The pedagogy behind a Maker Space is to provide a collaborative space or spaces that allow students to have self-directed, hands-on exploring, designing, building, experimenting, and learning. I believe that the space should not be just for students but also for staff, faculty, parents, and community members. According to an article on Educase, “makerspaces have become arenas for informal, project-driven, self-directed learning, providing workspace to tinker, try out solutions, and hear input from colleagues with similar interests” (Educause, 2012). So, to sum it up, it’s a safe place to put your ideas to the test.
When I think of a makerspace and what I would like it to look like in my school, I think that I would want to start small and expand over time. I would like to start in our school’s large and open art and science room. There are several worktables that would allow students to work with different materials. I would love to see a robotics group, a clay making group, and a “if you build it, it is art” group. The supplies they could use would encompass many different items. As Stager wrote, “Best of all, you don’t need expensive hardware, or to start by mastering a programming language. You can begin with found materials: buttons, bottle caps, string, clay, construction paper, broken toys, popsicle sticks, or tape (hint: Google “tapigami” or “duck tape projects”). Reusing materials is consistent with kids’ passion for environmentalism and is an ideal of the maker movement” (Stager, 2014). I am sure I could get parent and community volunteers to come in and “make” with the students after school.
It might be a good idea to start with a classroom makerspace and then expand it into an after school club that is open to all ages. I can see that a makerspace club would be very popular; therefore, it would need to be well thought out and planned. Of course, funding can also be an issue, so I would have to see if I can get materials donated and have many volunteers. I believe that it would not be long before I would need to expand. As Cooper noted, “Some schools have chosen to incorporate makerspaces within multiple classroom spaces. This works well for many activities, particularly in elementary schools. As maker activities expand to require more tools, it makes more sense to create a dedicated makerspace that includes appropriate tools, work areas and materials” (Cooper, 2014). The payoff is the excitement about learning that makerspaces generate. I envision parents and teachers working next to students building positive learning relationships while exchanging ideas and encouraging exploration.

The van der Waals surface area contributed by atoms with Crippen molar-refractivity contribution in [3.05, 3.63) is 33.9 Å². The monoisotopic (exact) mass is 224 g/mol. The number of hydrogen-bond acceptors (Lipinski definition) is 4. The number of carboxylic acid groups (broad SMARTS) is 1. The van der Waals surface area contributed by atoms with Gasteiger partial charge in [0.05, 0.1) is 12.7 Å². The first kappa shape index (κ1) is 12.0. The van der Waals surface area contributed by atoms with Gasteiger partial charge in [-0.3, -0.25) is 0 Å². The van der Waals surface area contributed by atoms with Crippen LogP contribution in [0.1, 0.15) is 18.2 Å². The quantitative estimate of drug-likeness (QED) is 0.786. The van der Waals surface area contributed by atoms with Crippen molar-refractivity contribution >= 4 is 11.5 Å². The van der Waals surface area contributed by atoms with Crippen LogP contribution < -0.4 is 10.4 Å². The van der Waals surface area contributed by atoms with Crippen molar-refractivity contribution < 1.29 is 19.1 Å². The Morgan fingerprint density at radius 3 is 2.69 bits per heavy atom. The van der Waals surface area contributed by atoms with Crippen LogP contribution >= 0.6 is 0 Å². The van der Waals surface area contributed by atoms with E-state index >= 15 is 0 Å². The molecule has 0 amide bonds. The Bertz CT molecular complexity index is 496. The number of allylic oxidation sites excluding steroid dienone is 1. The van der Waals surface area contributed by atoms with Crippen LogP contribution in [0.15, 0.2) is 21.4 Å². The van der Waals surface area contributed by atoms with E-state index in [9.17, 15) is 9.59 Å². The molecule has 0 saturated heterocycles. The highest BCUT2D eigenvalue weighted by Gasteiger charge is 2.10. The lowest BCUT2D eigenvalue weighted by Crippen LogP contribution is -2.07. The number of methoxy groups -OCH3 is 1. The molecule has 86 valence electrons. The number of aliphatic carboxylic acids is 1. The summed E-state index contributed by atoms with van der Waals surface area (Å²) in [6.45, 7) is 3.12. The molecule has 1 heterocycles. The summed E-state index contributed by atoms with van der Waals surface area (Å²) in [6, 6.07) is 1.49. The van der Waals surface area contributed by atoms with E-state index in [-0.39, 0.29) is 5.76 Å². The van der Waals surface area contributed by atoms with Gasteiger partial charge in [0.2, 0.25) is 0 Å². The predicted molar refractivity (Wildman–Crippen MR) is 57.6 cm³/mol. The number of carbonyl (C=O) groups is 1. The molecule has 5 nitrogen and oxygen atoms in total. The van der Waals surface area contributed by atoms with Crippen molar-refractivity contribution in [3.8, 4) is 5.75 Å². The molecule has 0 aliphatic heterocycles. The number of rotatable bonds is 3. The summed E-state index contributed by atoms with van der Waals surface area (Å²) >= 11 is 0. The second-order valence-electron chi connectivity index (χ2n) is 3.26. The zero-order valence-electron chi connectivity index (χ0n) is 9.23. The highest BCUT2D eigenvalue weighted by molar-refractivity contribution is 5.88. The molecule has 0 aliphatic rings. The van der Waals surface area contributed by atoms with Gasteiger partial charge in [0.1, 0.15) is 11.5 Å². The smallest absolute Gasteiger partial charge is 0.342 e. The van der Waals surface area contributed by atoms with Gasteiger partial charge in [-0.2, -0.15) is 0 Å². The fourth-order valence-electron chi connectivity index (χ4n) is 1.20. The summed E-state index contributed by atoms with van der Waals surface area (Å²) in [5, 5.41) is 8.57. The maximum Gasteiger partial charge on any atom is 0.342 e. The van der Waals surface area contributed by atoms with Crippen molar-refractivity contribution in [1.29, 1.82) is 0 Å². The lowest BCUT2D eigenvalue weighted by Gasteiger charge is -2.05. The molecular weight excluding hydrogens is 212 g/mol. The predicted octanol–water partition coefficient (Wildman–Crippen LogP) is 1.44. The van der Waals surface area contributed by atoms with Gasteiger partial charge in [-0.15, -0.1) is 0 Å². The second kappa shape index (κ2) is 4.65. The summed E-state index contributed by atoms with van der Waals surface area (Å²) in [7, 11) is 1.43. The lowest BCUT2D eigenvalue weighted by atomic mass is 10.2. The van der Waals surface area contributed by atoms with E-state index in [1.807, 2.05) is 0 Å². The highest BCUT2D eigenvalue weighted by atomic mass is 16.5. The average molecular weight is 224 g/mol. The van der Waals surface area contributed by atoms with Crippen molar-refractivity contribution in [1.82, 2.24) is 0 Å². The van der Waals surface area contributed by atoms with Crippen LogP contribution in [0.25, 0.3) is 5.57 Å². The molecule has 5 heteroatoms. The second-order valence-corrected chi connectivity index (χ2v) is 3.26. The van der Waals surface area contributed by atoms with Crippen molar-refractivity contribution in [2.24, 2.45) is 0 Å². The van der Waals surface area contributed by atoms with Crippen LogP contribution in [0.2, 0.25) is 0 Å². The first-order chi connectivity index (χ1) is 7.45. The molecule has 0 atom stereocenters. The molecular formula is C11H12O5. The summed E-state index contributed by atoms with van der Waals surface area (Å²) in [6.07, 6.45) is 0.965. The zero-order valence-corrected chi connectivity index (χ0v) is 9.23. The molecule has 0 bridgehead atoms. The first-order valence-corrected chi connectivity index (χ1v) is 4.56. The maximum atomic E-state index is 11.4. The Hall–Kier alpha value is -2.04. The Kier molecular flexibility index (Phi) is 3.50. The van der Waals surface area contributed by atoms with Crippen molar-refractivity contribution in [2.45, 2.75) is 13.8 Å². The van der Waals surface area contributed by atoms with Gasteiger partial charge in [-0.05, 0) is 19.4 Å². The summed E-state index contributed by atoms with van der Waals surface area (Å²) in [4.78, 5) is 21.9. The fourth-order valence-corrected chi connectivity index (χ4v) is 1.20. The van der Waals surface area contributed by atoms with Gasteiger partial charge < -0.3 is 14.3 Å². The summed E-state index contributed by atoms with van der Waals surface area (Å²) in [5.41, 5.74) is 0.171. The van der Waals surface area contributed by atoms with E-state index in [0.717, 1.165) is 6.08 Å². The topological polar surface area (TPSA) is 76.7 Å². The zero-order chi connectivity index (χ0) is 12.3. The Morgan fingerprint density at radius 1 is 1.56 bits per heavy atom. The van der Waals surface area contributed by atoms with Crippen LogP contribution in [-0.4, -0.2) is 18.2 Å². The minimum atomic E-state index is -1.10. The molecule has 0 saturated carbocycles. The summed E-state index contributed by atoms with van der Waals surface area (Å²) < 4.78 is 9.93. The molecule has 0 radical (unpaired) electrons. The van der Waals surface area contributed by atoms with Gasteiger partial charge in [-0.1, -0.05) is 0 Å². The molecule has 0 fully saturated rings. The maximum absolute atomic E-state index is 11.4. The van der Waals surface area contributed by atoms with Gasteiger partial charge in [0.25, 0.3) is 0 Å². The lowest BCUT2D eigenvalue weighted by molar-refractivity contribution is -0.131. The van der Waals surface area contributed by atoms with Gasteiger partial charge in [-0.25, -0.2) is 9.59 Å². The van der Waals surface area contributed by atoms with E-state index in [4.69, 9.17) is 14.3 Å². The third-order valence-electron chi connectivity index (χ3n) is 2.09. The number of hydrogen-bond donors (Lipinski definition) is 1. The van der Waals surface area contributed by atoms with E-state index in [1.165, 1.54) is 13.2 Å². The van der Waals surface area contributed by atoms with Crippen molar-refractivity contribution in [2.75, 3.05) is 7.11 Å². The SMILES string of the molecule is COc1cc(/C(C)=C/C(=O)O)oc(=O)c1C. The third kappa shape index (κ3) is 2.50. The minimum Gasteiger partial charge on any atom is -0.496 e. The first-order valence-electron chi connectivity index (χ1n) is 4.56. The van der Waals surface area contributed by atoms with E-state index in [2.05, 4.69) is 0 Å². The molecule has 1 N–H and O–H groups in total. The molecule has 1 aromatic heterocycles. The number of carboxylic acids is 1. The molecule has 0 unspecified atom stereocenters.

Cooper, J. (2014, September 30). Designing a School Makerspace. Retrieved June 9, 2015, from Edutopia: http://www.edutopia.org/blog/designing-a-school-makerspace-jennifer-cooper
Educause. (2012, February 7). 7 Things You Should Know About Flipped Classrooms. Retrieved June 2, 2015, from Educause: https://net.educause.edu/ir/library/pdf/ELI7081.pdf
Stager, G. (2014, Winter). What’s the Maker Movement and Why Should I Care? Retrieved June 9, 2015, from Scholastic: http://www.scholastic.com/browse/article.jsp?id=3758336